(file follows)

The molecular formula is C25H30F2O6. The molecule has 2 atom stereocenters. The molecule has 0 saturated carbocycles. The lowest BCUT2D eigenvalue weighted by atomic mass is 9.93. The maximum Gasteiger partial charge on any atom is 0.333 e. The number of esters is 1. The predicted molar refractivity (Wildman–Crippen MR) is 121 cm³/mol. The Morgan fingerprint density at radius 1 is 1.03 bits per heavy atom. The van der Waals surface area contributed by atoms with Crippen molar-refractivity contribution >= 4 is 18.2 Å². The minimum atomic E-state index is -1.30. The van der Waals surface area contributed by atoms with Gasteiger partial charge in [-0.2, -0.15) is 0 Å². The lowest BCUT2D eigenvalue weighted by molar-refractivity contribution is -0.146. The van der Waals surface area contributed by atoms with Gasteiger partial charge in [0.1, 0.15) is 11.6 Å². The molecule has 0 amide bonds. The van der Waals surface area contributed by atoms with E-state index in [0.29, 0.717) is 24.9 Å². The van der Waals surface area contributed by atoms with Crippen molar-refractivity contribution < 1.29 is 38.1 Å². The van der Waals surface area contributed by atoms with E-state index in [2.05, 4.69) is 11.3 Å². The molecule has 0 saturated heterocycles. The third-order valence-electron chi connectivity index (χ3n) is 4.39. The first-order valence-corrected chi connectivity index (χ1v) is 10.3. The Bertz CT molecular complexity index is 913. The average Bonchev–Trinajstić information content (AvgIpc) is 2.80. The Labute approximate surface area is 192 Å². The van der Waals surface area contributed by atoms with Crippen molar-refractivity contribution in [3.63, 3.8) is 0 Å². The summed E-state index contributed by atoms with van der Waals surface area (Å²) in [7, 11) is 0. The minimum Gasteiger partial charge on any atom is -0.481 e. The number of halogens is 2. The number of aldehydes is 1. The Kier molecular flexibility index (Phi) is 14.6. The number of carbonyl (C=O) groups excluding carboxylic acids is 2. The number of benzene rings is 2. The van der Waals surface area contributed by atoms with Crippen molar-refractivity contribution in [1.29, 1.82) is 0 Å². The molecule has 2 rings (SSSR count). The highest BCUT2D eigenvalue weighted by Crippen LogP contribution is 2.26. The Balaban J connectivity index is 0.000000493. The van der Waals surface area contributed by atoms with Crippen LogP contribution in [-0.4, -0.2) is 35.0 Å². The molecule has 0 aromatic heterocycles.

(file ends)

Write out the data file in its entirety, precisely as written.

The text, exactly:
The molecular formula is C25H30F2O6. The molecule has 2 atom stereocenters. The molecule has 0 saturated carbocycles. The lowest BCUT2D eigenvalue weighted by atomic mass is 9.93. The maximum Gasteiger partial charge on any atom is 0.333 e. The number of esters is 1. The predicted molar refractivity (Wildman–Crippen MR) is 121 cm³/mol. The Morgan fingerprint density at radius 1 is 1.03 bits per heavy atom. The van der Waals surface area contributed by atoms with Crippen molar-refractivity contribution >= 4 is 18.2 Å². The minimum atomic E-state index is -1.30. The van der Waals surface area contributed by atoms with Gasteiger partial charge in [-0.2, -0.15) is 0 Å². The lowest BCUT2D eigenvalue weighted by molar-refractivity contribution is -0.146. The van der Waals surface area contributed by atoms with Gasteiger partial charge in [0.1, 0.15) is 11.6 Å². The molecule has 0 amide bonds. The van der Waals surface area contributed by atoms with E-state index in [0.29, 0.717) is 24.9 Å². The van der Waals surface area contributed by atoms with Crippen molar-refractivity contribution < 1.29 is 38.1 Å². The van der Waals surface area contributed by atoms with E-state index in [2.05, 4.69) is 11.3 Å². The molecule has 0 saturated heterocycles. The third-order valence-electron chi connectivity index (χ3n) is 4.39. The first-order valence-corrected chi connectivity index (χ1v) is 10.3. The Bertz CT molecular complexity index is 913. The average Bonchev–Trinajstić information content (AvgIpc) is 2.80. The Labute approximate surface area is 192 Å². The van der Waals surface area contributed by atoms with Crippen molar-refractivity contribution in [3.63, 3.8) is 0 Å². The summed E-state index contributed by atoms with van der Waals surface area (Å²) in [7, 11) is 0. The minimum Gasteiger partial charge on any atom is -0.481 e. The number of halogens is 2. The number of aldehydes is 1. The Kier molecular flexibility index (Phi) is 14.6. The number of carbonyl (C=O) groups excluding carboxylic acids is 2. The number of benzene rings is 2. The van der Waals surface area contributed by atoms with Crippen molar-refractivity contribution in [1.29, 1.82) is 0 Å². The molecule has 2 rings (SSSR count). The highest BCUT2D eigenvalue weighted by Crippen LogP contribution is 2.26. The Balaban J connectivity index is 0.000000493. The van der Waals surface area contributed by atoms with Crippen LogP contribution in [-0.4, -0.2) is 35.0 Å². The molecule has 0 aromatic heterocycles.